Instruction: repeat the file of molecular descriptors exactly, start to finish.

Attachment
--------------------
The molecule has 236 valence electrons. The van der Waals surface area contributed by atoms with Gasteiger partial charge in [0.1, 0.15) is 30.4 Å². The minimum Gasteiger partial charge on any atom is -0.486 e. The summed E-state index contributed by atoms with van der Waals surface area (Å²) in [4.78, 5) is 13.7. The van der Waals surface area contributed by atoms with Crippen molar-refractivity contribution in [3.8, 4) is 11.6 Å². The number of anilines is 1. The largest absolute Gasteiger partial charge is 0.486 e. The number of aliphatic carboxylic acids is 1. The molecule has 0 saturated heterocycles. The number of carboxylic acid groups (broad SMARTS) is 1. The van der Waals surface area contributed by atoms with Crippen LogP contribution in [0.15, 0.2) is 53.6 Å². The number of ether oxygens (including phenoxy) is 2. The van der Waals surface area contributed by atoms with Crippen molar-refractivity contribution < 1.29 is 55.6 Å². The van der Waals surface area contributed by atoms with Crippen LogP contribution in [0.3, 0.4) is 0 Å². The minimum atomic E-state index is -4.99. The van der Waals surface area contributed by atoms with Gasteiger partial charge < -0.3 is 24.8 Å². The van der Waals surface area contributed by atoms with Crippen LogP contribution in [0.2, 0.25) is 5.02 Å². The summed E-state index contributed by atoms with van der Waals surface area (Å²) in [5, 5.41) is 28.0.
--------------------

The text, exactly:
The molecule has 236 valence electrons. The van der Waals surface area contributed by atoms with Gasteiger partial charge in [0.1, 0.15) is 30.4 Å². The minimum Gasteiger partial charge on any atom is -0.486 e. The summed E-state index contributed by atoms with van der Waals surface area (Å²) in [4.78, 5) is 13.7. The van der Waals surface area contributed by atoms with Crippen molar-refractivity contribution in [3.8, 4) is 11.6 Å². The number of anilines is 1. The largest absolute Gasteiger partial charge is 0.486 e. The number of aliphatic carboxylic acids is 1. The molecule has 0 saturated heterocycles. The number of carboxylic acid groups (broad SMARTS) is 1. The van der Waals surface area contributed by atoms with Crippen LogP contribution in [0.15, 0.2) is 53.6 Å². The number of ether oxygens (including phenoxy) is 2. The van der Waals surface area contributed by atoms with Crippen molar-refractivity contribution < 1.29 is 55.6 Å². The van der Waals surface area contributed by atoms with Crippen LogP contribution in [0.3, 0.4) is 0 Å². The minimum atomic E-state index is -4.99. The van der Waals surface area contributed by atoms with Gasteiger partial charge < -0.3 is 24.8 Å². The van der Waals surface area contributed by atoms with Crippen LogP contribution in [0.2, 0.25) is 5.02 Å². The summed E-state index contributed by atoms with van der Waals surface area (Å²) in [5, 5.41) is 28.0.